Information Security is an inherently adversarial problem that requires both blue and red teams to understand their relative adversaries. Over the years, defenders have sought out methodologies and organizational frameworks to better describe attacker tradecraft. Conversely, red teamers have sought to stay one step ahead by making strategic tradecraft decisions in the face of consistently improving protective controls and detection strategies.

Cartographer is intended to provide a baseline of information about the ways that specific attack techniques interact with the operating system. We call the process of describing these interactions "Capability Abstraction". While offensive and defensive teams will use this information for opposing goals, the need to understand the low-level actions abstracted by attack tooling is ever-present for both sides. Various contributors at SpecterOps have developed and published different explanatory models for describing attacker tradecraft and Cartographer attempts to not only borrow from these, but also make suggestions about how to take action on the information they convey.

The best description of Cartographer is my x33fcon talk, available here:

We have written extensively about the methodology we use to research attack techniques and the way that we organize the findings uncovered during that work. The following posts are a good place to start if you would like to learn more about capability abstraction:

With the widespread adoption of the MITRE ATT&CK Matrix, the concept of Tactics, Techniques, and Procedures (TTPs) became common parlance amongst information security professionals. While it still remains a fantastic starting point and common language to dissect attacker tradecraft, there is a lack of a clear brightline for what constitutes a procedure. In some cases, a procedure is a tool, in other instances it is a specific command and command line parameters. It is reasonable to consider these observable artifacts as Procedures, but treating tooling as the lowest-level instantiation of an attack technique does not address the fact that tools themselves are abstractions of lower-level interactions with the operating system.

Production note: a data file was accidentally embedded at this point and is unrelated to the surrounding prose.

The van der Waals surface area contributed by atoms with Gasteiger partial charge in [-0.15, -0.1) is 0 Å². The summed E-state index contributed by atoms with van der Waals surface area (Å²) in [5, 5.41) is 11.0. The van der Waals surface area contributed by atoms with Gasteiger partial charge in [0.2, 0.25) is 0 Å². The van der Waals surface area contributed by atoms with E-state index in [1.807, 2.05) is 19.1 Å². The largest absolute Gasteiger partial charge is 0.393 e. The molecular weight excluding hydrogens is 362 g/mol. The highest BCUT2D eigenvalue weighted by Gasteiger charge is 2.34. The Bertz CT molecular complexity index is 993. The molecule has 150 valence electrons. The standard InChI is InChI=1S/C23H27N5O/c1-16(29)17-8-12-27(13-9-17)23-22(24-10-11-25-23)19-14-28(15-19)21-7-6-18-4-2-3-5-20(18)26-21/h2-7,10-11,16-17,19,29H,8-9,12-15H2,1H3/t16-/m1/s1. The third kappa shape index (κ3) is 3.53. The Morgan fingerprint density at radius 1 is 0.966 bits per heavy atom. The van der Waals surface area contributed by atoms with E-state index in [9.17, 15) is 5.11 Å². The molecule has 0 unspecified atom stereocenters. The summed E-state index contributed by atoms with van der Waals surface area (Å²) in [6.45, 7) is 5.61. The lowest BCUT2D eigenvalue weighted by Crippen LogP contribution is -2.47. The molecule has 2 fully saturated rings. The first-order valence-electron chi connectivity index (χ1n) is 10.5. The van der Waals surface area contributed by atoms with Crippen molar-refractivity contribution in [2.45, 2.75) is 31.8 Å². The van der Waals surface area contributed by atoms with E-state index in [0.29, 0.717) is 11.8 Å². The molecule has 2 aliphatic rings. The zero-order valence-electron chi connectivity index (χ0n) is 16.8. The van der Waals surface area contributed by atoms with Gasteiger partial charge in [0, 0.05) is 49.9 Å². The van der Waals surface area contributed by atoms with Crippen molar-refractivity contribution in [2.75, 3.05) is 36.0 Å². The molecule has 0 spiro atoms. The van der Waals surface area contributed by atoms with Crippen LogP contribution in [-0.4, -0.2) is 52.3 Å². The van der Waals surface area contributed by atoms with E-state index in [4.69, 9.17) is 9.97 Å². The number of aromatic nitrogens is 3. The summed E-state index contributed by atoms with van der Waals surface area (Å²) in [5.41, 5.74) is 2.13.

If we want to dive deeper into the Procedure layer, we need to first work our way down from the Tactics layer. For every Tactic, there are one or more Techniques. Techniques can be further divided into Sub-Techniques. Each Technique and Sub-Technique has one or more procedures associated with it. But in MITRE ATT&CK parlance, there is no further hierarchical category to describe elements of attacker tradecraft that exist at a level more specific than the "Procedure".

Examining a specific procedure and attempting to describe it as more than just a "Procedure" helps understand why this term is useful in general, but may have its limits when it comes to building detection strategies (and more evasive attack tooling). The following diagram shows several layers of detail below the Procedure layer related to a specific Procedure of T1003.001: OS Credential Dumping / LSASS Memory

The diagram shows 4 Procedures that will all achieve the goal of accessing and retrieving credential material from the virtual memory of a running lsass.exe process. We are only looking at the first Procedure, Direct Access or Read. Each procedure has one or more Operations that must be completed to, in this case, access and retrieve credential material from an LSASS process. These three operations are:
1) Process Enumeration to determine the PID of lsass.exe's process
2) Process Access, which requires the calling process to get a handle to lsass.exe via Win32 API calls like OpenProcess
3) Process Read to actually read the virtual memory of the lsass.exe process into a buffer that can be saved, manipulated, output, or whatever other outcome the operator prefers.